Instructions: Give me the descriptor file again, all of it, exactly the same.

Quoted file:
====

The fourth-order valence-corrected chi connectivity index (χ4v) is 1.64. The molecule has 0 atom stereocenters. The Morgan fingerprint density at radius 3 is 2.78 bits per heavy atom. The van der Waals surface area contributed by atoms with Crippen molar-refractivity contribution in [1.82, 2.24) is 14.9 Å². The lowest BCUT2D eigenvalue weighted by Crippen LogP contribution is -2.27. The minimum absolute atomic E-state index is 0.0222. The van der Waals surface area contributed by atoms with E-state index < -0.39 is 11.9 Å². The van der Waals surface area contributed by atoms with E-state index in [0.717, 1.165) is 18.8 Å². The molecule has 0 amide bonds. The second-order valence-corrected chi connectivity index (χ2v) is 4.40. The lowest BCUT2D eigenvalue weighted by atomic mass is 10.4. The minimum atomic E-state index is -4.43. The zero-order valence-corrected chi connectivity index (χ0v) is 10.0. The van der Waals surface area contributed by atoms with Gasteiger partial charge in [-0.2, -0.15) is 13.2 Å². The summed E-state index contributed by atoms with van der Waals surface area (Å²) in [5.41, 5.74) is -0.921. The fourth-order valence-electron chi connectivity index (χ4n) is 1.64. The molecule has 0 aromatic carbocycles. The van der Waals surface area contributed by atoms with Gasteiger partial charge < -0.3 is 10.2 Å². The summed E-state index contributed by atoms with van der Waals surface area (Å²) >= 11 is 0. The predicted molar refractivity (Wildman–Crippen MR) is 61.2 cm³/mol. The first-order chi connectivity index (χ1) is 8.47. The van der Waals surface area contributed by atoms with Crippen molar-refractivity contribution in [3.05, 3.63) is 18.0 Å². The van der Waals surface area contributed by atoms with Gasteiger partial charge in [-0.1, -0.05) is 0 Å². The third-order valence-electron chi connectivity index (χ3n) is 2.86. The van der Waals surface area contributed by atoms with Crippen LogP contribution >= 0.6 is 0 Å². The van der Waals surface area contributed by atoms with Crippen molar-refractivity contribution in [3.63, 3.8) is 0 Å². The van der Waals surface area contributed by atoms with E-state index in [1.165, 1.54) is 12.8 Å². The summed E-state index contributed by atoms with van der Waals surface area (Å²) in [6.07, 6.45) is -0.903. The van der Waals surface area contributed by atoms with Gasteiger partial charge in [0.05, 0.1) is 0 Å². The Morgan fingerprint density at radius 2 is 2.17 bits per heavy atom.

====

The fourth-order valence-corrected chi connectivity index (χ4v) is 1.64. The molecule has 0 atom stereocenters. The Morgan fingerprint density at radius 3 is 2.78 bits per heavy atom. The van der Waals surface area contributed by atoms with Crippen molar-refractivity contribution in [1.82, 2.24) is 14.9 Å². The lowest BCUT2D eigenvalue weighted by Crippen LogP contribution is -2.27. The minimum absolute atomic E-state index is 0.0222. The van der Waals surface area contributed by atoms with E-state index < -0.39 is 11.9 Å². The van der Waals surface area contributed by atoms with E-state index in [0.717, 1.165) is 18.8 Å². The molecule has 0 amide bonds. The second-order valence-corrected chi connectivity index (χ2v) is 4.40. The lowest BCUT2D eigenvalue weighted by atomic mass is 10.4. The minimum atomic E-state index is -4.43. The zero-order valence-corrected chi connectivity index (χ0v) is 10.0. The van der Waals surface area contributed by atoms with Gasteiger partial charge in [-0.2, -0.15) is 13.2 Å². The summed E-state index contributed by atoms with van der Waals surface area (Å²) in [5.41, 5.74) is -0.921. The fourth-order valence-electron chi connectivity index (χ4n) is 1.64. The molecule has 0 aromatic carbocycles. The van der Waals surface area contributed by atoms with Gasteiger partial charge < -0.3 is 10.2 Å². The summed E-state index contributed by atoms with van der Waals surface area (Å²) >= 11 is 0. The predicted molar refractivity (Wildman–Crippen MR) is 61.2 cm³/mol. The first-order chi connectivity index (χ1) is 8.47. The van der Waals surface area contributed by atoms with Crippen molar-refractivity contribution in [3.05, 3.63) is 18.0 Å². The van der Waals surface area contributed by atoms with Gasteiger partial charge in [-0.1, -0.05) is 0 Å². The third-order valence-electron chi connectivity index (χ3n) is 2.86. The van der Waals surface area contributed by atoms with Crippen LogP contribution >= 0.6 is 0 Å². The van der Waals surface area contributed by atoms with Crippen molar-refractivity contribution in [3.63, 3.8) is 0 Å². The van der Waals surface area contributed by atoms with E-state index in [1.165, 1.54) is 12.8 Å². The summed E-state index contributed by atoms with van der Waals surface area (Å²) in [6.07, 6.45) is -0.903. The van der Waals surface area contributed by atoms with Gasteiger partial charge in [0.05, 0.1) is 0 Å². The Morgan fingerprint density at radius 2 is 2.17 bits per heavy atom.